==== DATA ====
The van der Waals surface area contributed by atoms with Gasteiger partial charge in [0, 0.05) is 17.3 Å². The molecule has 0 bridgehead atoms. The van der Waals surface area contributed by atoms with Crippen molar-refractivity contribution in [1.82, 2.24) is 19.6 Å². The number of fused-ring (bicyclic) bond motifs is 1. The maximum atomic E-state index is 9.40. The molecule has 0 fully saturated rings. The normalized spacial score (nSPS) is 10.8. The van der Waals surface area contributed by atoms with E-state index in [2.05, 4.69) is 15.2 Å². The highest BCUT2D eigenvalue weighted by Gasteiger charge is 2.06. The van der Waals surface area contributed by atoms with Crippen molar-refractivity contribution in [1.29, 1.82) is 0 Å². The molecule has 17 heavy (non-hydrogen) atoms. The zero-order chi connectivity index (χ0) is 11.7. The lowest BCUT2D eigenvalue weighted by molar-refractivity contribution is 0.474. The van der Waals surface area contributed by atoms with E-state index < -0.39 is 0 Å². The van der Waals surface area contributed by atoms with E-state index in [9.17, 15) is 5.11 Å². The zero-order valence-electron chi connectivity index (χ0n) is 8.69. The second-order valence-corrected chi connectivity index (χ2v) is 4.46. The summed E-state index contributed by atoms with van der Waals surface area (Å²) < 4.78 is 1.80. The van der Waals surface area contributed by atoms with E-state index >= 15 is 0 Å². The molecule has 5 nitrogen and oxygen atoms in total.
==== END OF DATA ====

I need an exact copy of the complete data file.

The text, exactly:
The van der Waals surface area contributed by atoms with Gasteiger partial charge in [0, 0.05) is 17.3 Å². The molecule has 0 bridgehead atoms. The van der Waals surface area contributed by atoms with Crippen molar-refractivity contribution in [1.82, 2.24) is 19.6 Å². The number of fused-ring (bicyclic) bond motifs is 1. The maximum atomic E-state index is 9.40. The molecule has 0 fully saturated rings. The normalized spacial score (nSPS) is 10.8. The van der Waals surface area contributed by atoms with E-state index in [2.05, 4.69) is 15.2 Å². The highest BCUT2D eigenvalue weighted by Gasteiger charge is 2.06. The van der Waals surface area contributed by atoms with Crippen molar-refractivity contribution in [1.29, 1.82) is 0 Å². The molecule has 17 heavy (non-hydrogen) atoms. The zero-order chi connectivity index (χ0) is 11.7. The lowest BCUT2D eigenvalue weighted by molar-refractivity contribution is 0.474. The van der Waals surface area contributed by atoms with E-state index < -0.39 is 0 Å². The van der Waals surface area contributed by atoms with E-state index in [9.17, 15) is 5.11 Å². The zero-order valence-electron chi connectivity index (χ0n) is 8.69. The second-order valence-corrected chi connectivity index (χ2v) is 4.46. The summed E-state index contributed by atoms with van der Waals surface area (Å²) < 4.78 is 1.80. The van der Waals surface area contributed by atoms with E-state index >= 15 is 0 Å². The molecule has 5 nitrogen and oxygen atoms in total.